An introduction to licensing for Local Councillors

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It is now widely recognised how important the private rented sector (PRS) is in the overall housing provision for all local authorities. However, it is also important to recognise that the PRS also contains some of the worst, often hidden, housing conditions providing poor homes for many vulnerable tenants often reluctant to raise issues with their landlords.

The question for all those responsible is how to improve the PRS and maximise the housing options in the face of ever decreasing resources? Most, if not all, private sector housing teams are faced with increasing complaint work and yet have reduced staff resources. How then, can these teams consider taking on yet more work to take more enforcement and regulation of the sector?

Licensing is a means by which councils can exert a certain level of control over the quality and performance of landlords, property standards and management of rented properties in their area. It therefore creates an excellent opportunity for the Local authority to provide targeted support to vulnerable tenants living in the private rented sector whilst overall improving the standards and management of properties and tenancies.

All authorities will be aware of Mandatory HMO Licensing (Part 2 of the Act) that covers HMO properties that have 5 or more tenants, forming 2 or more households who share facilities. This is a mandatory scheme and is in place to regulate the HMO sector and improve management standards.

However, the Act also introduced the concept of Discretionary Licensing, that is either Additional Licensing of certain property types (often smaller HMOs) or more frequently, Selective Licensing of certain areas of the Authority where all PRS properties need (or should need) to be licensed. The clear intention of any Selective Licensing Scheme is to improve the quality and standard of housing, performance of the landlords and bring about general improvements to the area covered.

Many authorities have stayed clear of discretionary licensing due to the perceived complexities, costs and bureaucracy associated with such schemes. However, this does not need to be the case and indeed, the cost of licensing to an authority is always intended to be off-set against a licence fee payable by the landlord which should make any scheme cost neutral.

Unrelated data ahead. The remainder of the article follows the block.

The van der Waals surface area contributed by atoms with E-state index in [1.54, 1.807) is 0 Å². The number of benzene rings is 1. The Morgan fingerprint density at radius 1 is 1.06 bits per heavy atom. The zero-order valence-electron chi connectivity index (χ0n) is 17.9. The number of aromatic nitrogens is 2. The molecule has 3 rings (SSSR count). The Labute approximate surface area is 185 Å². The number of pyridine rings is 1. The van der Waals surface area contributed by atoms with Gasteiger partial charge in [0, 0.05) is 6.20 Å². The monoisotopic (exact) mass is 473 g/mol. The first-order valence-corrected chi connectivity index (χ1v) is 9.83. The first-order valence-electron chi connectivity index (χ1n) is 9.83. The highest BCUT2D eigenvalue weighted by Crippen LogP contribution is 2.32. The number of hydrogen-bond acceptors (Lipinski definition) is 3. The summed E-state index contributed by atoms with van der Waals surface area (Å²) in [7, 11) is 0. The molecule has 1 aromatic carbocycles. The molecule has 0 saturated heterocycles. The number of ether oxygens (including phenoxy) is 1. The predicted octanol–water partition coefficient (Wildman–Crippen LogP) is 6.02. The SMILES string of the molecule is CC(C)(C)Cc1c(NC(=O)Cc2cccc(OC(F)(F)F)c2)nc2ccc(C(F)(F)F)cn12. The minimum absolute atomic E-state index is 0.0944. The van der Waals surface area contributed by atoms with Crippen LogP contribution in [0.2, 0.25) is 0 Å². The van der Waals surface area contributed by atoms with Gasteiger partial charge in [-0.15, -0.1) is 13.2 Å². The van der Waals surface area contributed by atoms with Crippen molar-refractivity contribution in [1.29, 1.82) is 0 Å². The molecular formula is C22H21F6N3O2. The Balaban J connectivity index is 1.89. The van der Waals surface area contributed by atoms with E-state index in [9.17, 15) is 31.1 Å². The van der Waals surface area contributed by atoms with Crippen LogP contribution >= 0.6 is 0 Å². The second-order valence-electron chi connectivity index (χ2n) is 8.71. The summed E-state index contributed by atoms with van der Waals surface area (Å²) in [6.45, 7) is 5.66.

What to consider before introducing Selective Licensing?

There is comprehensive Government guidance available to explain how licensing works and the criteria that must be met.

For the Council to be able to declare a Selective Licensing designation it must be able to satisfy one or more of the following criteria as set out by the Government:

- low housing demand (or it is likely to become such an area)

- high levels of migration

- a significant and persistent problem caused by anti-social behaviour

- poor property conditions

- high levels of deprivation

- high levels of crime.

The local authority will need to produce a comprehensive business case that must be evidence based to support the need for any proposed scheme. The evidence will take account of numerous factors (most already readily available to the authority) including local intelligence, deprivation indices, Local Super Output areas (LSOAs), crime statistics and stock conditions for example and identify the criteria that will be most relevant for the Council.

Full consultation with all key stakeholders must be then undertaken within specified timescales and again, comprehensive guidance is readily available to ensure this is done effectively.

Designation of any scheme can be authorised by a Council if it represents less than 20% of the Council’s geographic area and less than 20% of their total PRS. Otherwise, it will have to get formal approval from the relevant Government Department (currently the DLUHC) before proceeding.